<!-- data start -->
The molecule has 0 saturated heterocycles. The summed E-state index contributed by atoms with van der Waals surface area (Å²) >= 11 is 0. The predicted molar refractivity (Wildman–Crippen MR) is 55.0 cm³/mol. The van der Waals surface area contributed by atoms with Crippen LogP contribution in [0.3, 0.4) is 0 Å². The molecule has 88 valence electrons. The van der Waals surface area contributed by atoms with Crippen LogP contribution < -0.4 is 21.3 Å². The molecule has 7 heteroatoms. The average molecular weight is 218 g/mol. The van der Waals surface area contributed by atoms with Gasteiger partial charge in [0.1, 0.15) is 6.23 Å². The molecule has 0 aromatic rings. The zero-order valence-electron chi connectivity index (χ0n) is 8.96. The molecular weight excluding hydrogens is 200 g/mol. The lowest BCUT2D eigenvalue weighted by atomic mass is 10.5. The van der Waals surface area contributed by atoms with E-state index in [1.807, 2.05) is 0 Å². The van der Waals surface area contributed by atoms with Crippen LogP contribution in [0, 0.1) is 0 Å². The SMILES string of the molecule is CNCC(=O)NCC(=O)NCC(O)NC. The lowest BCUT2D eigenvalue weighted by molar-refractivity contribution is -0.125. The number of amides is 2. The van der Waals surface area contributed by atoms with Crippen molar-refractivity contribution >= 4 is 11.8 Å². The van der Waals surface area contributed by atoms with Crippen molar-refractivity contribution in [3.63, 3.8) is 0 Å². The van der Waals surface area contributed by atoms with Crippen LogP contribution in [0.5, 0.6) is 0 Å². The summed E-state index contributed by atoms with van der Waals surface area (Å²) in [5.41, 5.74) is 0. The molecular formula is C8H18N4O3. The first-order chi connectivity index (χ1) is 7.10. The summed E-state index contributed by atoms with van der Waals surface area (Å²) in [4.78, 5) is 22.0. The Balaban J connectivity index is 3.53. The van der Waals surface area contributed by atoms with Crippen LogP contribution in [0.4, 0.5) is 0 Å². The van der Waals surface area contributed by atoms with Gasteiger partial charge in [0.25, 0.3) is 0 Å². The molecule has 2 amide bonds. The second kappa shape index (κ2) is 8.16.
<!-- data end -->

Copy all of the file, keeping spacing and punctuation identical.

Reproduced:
The molecule has 0 saturated heterocycles. The summed E-state index contributed by atoms with van der Waals surface area (Å²) >= 11 is 0. The predicted molar refractivity (Wildman–Crippen MR) is 55.0 cm³/mol. The van der Waals surface area contributed by atoms with Crippen LogP contribution in [0.3, 0.4) is 0 Å². The molecule has 88 valence electrons. The van der Waals surface area contributed by atoms with Crippen LogP contribution < -0.4 is 21.3 Å². The molecule has 7 heteroatoms. The average molecular weight is 218 g/mol. The van der Waals surface area contributed by atoms with Gasteiger partial charge in [0.1, 0.15) is 6.23 Å². The molecule has 0 aromatic rings. The zero-order valence-electron chi connectivity index (χ0n) is 8.96. The molecular weight excluding hydrogens is 200 g/mol. The lowest BCUT2D eigenvalue weighted by atomic mass is 10.5. The van der Waals surface area contributed by atoms with E-state index in [1.807, 2.05) is 0 Å². The van der Waals surface area contributed by atoms with Crippen LogP contribution in [0, 0.1) is 0 Å². The SMILES string of the molecule is CNCC(=O)NCC(=O)NCC(O)NC. The lowest BCUT2D eigenvalue weighted by molar-refractivity contribution is -0.125. The number of amides is 2. The van der Waals surface area contributed by atoms with Crippen molar-refractivity contribution >= 4 is 11.8 Å². The van der Waals surface area contributed by atoms with Crippen molar-refractivity contribution in [3.63, 3.8) is 0 Å². The van der Waals surface area contributed by atoms with Crippen LogP contribution in [0.5, 0.6) is 0 Å². The summed E-state index contributed by atoms with van der Waals surface area (Å²) in [5.41, 5.74) is 0. The molecular formula is C8H18N4O3. The first-order chi connectivity index (χ1) is 7.10. The summed E-state index contributed by atoms with van der Waals surface area (Å²) in [4.78, 5) is 22.0. The Balaban J connectivity index is 3.53. The van der Waals surface area contributed by atoms with Crippen LogP contribution in [0.4, 0.5) is 0 Å². The van der Waals surface area contributed by atoms with Gasteiger partial charge in [0.25, 0.3) is 0 Å². The molecule has 2 amide bonds. The second kappa shape index (κ2) is 8.16.